Skip to main content

Square Grids, Cylinders, Spheres, and Toruses

This is straying from the point; but if any graph can be described by canonized trees made from its subgraphs, then what are the properties of very large (regular) graphs? A grid, for example?

Starting with a square, and fusing squares together results in this situation:


two and three fused squares are similar, at the height-two tree level. With four rings, a new type c appears (b becomes b' with three rings). Beyond this point, any number of rings fused in a row like this has the same structure.

Moving to a second dimension of growth, a square grid (Gnn) has the following structure:


On the left are 'snapshots' of the advancing wave of the tree. Looks a lot like a breadth-first search, I suppose. On the right are the trees for each snapshot, with increasing heights. Although this is not shown, 8 of the 20 leaves of the third tree are duplicates. This should be clear from the third snapshot, which has only 12 (filled) circles on the 'wavefront'.

These trees can even be extended to grids wrapped around three-dimensional objects. Or, to put it another way, grids wrapped up as surfaces:

The diamond shapes with lines radiating out are the expanding trees. To the left of each surface is a very rough sketch of what the spanning tree would be like. The dashed lines indicate cutpoints where the wavefronts meet - these are duplicated on the trees. This is similar to the idea of 'gluing' surfaces in topology.

Comments

Popular posts from this blog

How many isomers of C4H11N are there?

One of the most popular queries that lands people at this blog is about the isomers of C4H11N - which I suspect may be some kind of organic chemistry question on student homework. In any case, this post will describe how to find all members of a small space like this by hand rather than using software.

Firstly, lets connect all the hydrogens to the heavy atoms (C and N, in this case). For example:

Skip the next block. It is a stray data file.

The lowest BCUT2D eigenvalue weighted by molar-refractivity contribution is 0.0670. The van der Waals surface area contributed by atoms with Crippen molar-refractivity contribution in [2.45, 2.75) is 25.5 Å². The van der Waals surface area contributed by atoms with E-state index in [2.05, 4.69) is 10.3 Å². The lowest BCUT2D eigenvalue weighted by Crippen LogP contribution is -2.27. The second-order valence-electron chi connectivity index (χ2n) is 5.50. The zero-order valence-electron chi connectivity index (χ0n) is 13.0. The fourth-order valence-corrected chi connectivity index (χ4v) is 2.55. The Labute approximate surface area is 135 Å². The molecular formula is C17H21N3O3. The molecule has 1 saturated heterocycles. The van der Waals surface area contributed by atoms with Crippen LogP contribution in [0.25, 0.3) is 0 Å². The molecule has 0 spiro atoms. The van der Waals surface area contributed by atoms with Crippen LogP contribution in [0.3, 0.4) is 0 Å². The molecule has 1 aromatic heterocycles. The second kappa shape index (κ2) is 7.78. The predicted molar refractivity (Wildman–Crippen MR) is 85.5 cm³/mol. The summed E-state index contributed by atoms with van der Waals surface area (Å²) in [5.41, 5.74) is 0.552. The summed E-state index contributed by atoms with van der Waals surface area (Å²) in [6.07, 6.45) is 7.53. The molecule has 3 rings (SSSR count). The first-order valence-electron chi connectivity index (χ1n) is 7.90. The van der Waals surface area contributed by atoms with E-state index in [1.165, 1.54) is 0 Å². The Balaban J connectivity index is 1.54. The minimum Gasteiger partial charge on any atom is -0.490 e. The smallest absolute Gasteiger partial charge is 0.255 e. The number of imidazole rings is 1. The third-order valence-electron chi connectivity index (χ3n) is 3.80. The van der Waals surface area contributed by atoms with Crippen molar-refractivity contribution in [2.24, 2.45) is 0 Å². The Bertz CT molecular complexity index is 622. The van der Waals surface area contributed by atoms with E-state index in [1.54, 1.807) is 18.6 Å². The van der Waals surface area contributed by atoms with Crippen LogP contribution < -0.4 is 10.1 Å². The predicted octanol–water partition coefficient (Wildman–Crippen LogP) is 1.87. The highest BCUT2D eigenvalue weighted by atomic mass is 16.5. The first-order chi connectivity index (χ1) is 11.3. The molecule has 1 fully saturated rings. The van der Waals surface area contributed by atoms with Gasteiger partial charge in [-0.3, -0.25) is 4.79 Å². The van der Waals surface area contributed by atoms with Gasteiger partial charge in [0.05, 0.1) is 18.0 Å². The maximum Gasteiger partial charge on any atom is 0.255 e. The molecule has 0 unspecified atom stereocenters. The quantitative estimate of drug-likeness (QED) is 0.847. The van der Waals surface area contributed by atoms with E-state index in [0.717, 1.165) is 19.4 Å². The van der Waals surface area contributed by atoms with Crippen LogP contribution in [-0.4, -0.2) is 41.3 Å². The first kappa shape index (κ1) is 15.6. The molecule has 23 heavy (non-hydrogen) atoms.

Now eleven hydrogens can be distributed among these five heavy atoms in various ways. In fact this is the problem of partitioning a number into a list of other numbers which I've talked about before. These partitions and (possible) fragment lists are shown here:


One thing to notice is that all partitions have to have 5 parts - even if one of those parts is 0. That's not strictly a partition anymore, but never mind. The other important point is that some of the partitions lead to multiple fragment lists - [3, 3, 2, 2, 1] could have a CH+NH2 or an NH+CH2.

The final step is to connect u…

Havel-Hakimi Algorithm for Generating Graphs from Degree Sequences

A degree sequence is an ordered list of degrees for the vertices of a graph. For example, here are some graphs and their degree sequences:



Clearly, each graph has only one degree sequence, but the reverse is not true - one degree sequence can correspond to many graphs. Finally, an ordered sequence of numbers (d1 >= d2 >= ... >= dn > 0) may not be the degree sequence of a graph - in other words, it is not graphical.

The Havel-Hakimi (HH) theorem gives us a way to test a degree sequence to see if it is graphical or not. As a side-effect, a graph is produced that realises the sequence. Note that it only produces one graph, not all of them. It proceeds by attaching the first vertex of highest degree to the next set of high-degree vertices. If there are none left to attach to, it has either used up all the sequence to produce a graph, or the sequence was not graphical.



The image above shows the HH algorithm at work on the sequence [3, 3, 2, 2, 1, 1]. Unfortunately, this produce…

Generating Trees

Tree generation is a well known (and solved!) problem in computer science. On the other hand, it's pretty important for various problems - in my case, making tree-like fusanes. I'll describe here the slightly tortuous route I took to make trees.

Firstly, there is a famous theorem due to Cayley that the number of (labelled) trees on n vertices is nn - 2 which can be proved by using Prüfer sequences. That's all very well, you might well say - but what does all this mean?

Well, it's not all that important, since there is a fundamental problem with this approach : the difference between a labelled tree and an unlabelled tree. There are many more labeled trees than unlabeled :


There is only one unlabeled tree on 3 vertices, but 3 labeled ones
this is easy to check using the two OEIS sequences for this : A000272 (labeled) and A000055 (unlabeled). For n ranging from 3 to 8 we have [3, 16, 125, 1296, 16807, 262144] labeled trees and [1, 2, 3, 6, 11, 23] unlabeled ones. Only 23 …